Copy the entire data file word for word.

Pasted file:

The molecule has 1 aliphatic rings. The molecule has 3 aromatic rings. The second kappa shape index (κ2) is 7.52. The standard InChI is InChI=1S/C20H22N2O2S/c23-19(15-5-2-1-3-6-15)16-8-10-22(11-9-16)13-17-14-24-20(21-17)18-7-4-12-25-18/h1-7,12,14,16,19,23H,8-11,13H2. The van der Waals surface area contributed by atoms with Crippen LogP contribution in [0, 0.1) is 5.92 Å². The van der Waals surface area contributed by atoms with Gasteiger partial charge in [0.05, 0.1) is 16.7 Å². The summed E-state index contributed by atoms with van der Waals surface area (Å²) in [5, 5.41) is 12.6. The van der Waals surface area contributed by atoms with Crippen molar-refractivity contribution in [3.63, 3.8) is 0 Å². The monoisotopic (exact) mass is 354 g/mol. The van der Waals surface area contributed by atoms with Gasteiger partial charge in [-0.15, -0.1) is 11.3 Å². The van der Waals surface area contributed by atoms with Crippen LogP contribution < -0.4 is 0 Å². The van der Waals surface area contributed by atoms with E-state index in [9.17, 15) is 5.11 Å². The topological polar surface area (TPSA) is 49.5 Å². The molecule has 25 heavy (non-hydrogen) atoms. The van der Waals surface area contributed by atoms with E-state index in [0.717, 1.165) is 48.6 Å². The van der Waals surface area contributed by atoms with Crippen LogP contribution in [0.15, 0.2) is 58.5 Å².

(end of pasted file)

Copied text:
The molecule has 1 aliphatic rings. The molecule has 3 aromatic rings. The second kappa shape index (κ2) is 7.52. The standard InChI is InChI=1S/C20H22N2O2S/c23-19(15-5-2-1-3-6-15)16-8-10-22(11-9-16)13-17-14-24-20(21-17)18-7-4-12-25-18/h1-7,12,14,16,19,23H,8-11,13H2. The van der Waals surface area contributed by atoms with Crippen LogP contribution in [0, 0.1) is 5.92 Å². The van der Waals surface area contributed by atoms with Gasteiger partial charge in [0.05, 0.1) is 16.7 Å². The summed E-state index contributed by atoms with van der Waals surface area (Å²) in [5, 5.41) is 12.6. The van der Waals surface area contributed by atoms with Crippen molar-refractivity contribution in [3.63, 3.8) is 0 Å². The monoisotopic (exact) mass is 354 g/mol. The van der Waals surface area contributed by atoms with Gasteiger partial charge in [-0.15, -0.1) is 11.3 Å². The van der Waals surface area contributed by atoms with Crippen LogP contribution < -0.4 is 0 Å². The van der Waals surface area contributed by atoms with E-state index in [9.17, 15) is 5.11 Å². The topological polar surface area (TPSA) is 49.5 Å². The molecule has 25 heavy (non-hydrogen) atoms. The van der Waals surface area contributed by atoms with E-state index in [0.717, 1.165) is 48.6 Å². The van der Waals surface area contributed by atoms with Crippen LogP contribution in [0.15, 0.2) is 58.5 Å².